What Does It Take For Female Journalists To Hold Public Officers Accountable?
No doubt, gender-based violence has dramatically moved online. While everybody uses the platforms to source for information and communicate, it is not well for Journalists who critic public officers.
So What Does It Take For Female Journalists To Hold Public Officers Accountable?
Writes Culton Scovia Nakamya
Online violence against women journalists is a growing global threat on press freedom and freedom of expression.
Ugandan US Based Journalist Remmy Bahati is a current victim of such violence, from a high ranking Ugandan public servant, Gen. Muhoozi Kainerugaba who is also a son to the president of Uganda Yoweri Museveni.
The 2022 “Chilling” study report of online violence against women journalists indicated that nearly three in four (73% ) women journalists experienced online violence.
One in five women (20%) reported experiencing offline attacks or abuses from incidents that seeded online. 26% suffered mental health effects, 12% sought for psychological support while 11% took days off duty to recover from the effects.
The report established that online violence was mainly orchestrated by political actors and their sympathisers, supporters.
Gen.Muhoozi has publicly announced intentions to stand for the presidency after his father Yoweri Museveni. He has used online platforms majorly Twitter to communicate to different audiences.
Early April, Gen Muhoozi put out a number of tweets about women and other opinions on different topics.
“Every day, people wake up to tweets from him that leave them shaking their heads, wondering how he managed to achieve such a level of cluelessness. It seems the more he tweets, the more he proves that he’s less than qualified to be able to understand even the simplest concepts in politics”. Reads part of Remmy Bahati’s tweet calling Gen.Muhoozi to order regarding his online conduct.
“I think she is jealous that NOBODY finds her attractive. Even tomorrow morning she`ll still be ugly. Some conditions are incurable”, tweeted Muhoozi responding to Bahati’s criticism
This attracted several other political actors including members of parliament and their supporters to abuse, belittle and threaten Bahati.
“I would advise that you to just keep quiet, otherwise we know alot about you. Don’t provoke us to remind you what you did during the UNAA conference in Chicago”. Responded Daudi Kabanda, member of parliament Kasambya county.
Bahati called on the MP to stop using blackmail and negative tactics as they are “not a good way to engage in political discourse”.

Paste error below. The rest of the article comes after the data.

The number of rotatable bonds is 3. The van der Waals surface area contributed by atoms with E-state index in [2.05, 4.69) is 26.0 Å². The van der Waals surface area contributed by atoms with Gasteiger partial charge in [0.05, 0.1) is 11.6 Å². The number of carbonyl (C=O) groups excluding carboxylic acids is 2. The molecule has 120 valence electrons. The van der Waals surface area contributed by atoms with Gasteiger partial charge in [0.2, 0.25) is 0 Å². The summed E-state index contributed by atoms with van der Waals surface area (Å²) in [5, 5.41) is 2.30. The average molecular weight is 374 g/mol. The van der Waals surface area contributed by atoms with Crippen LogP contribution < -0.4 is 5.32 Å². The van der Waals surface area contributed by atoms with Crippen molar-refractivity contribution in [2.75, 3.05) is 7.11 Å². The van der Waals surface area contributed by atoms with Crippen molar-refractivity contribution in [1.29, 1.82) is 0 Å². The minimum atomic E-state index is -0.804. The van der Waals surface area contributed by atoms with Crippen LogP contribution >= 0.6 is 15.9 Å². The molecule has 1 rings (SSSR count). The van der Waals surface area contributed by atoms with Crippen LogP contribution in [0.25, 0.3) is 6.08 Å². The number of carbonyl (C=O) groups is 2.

The member of parliament responded by tweeting “We don’t debate blackmailers like yourself who have sold their souls for the sake of justifying the fake reasons to support ur (your) asylum status”.
Many more other tweets followed.
Bahati says the online attacks have affected her emotionally and greatly “caused me a lot of stress, anxiety, and fear. It can be very hard to feel safe and secure online when you are constantly being attacked and threatened”.
Online platforms have put up measures through community standards to guide the conduct of users including their Language however, not much is done to safeguard women against online violence, exposing more women journalists to such threats.
Bahati says this cannot stop her from advocating for what she believes in.
“despite the emotional toll that online violence has taken on me, I am committed to speaking out against it and advocating for more protections for women online. I believe that it is important to not let these experiences silence us, but rather to use our voices to demand change and push for a safer and more equitable online space forever” she noted.
Remmy Bahati is not the first Ugandan Journalist to face this kind of abuse, by the same person. in 2022, NTV Uganda’s Olivia Komugisha experienced the same.
While there are laws and policies in place to address online violence against women, these protections are often insufficient, difficult to enforce, and fail to adequately address the structural and societal factors that underlie this problem.
Several human rights defenders have voiced concerns that online abuses potentially lead to physical harm and emotional damage. More efforts have been put towards creating awareness and impartiality in the implementation of laws regardless one’s caliber.
In Dec 2022, Women of Uganda Network and Makerere University School of Women and Gender Studies released a survey report indicating that online gender-based violence mostly occurs on Facebook (23%), followed by WhatsApp (21%), Twitter (18%), Instagram (14%), YouTube (10%) and Tiktok (6%).
The survivors reported psychological trauma (38%) and loss of confidence at (21%).
Sandra Aceng the Executive Director Women of Uganda Network says the online platforms needs to enforce their community standards Platforms.
To avoid physical harm as a result of online violence, Aceng recommends digital Security measures to women Journalists and other victims of online violence to safeguard themselves.
Bahati says addressing the challenge needs a collective effort.
“Ultimately, addressing online violence against women will require a multi-faceted approach that involves individuals, communities, governments, and other stakeholders working together to create safe, inclusive, and respectful online spaces for everyone” says Remmy Bahati.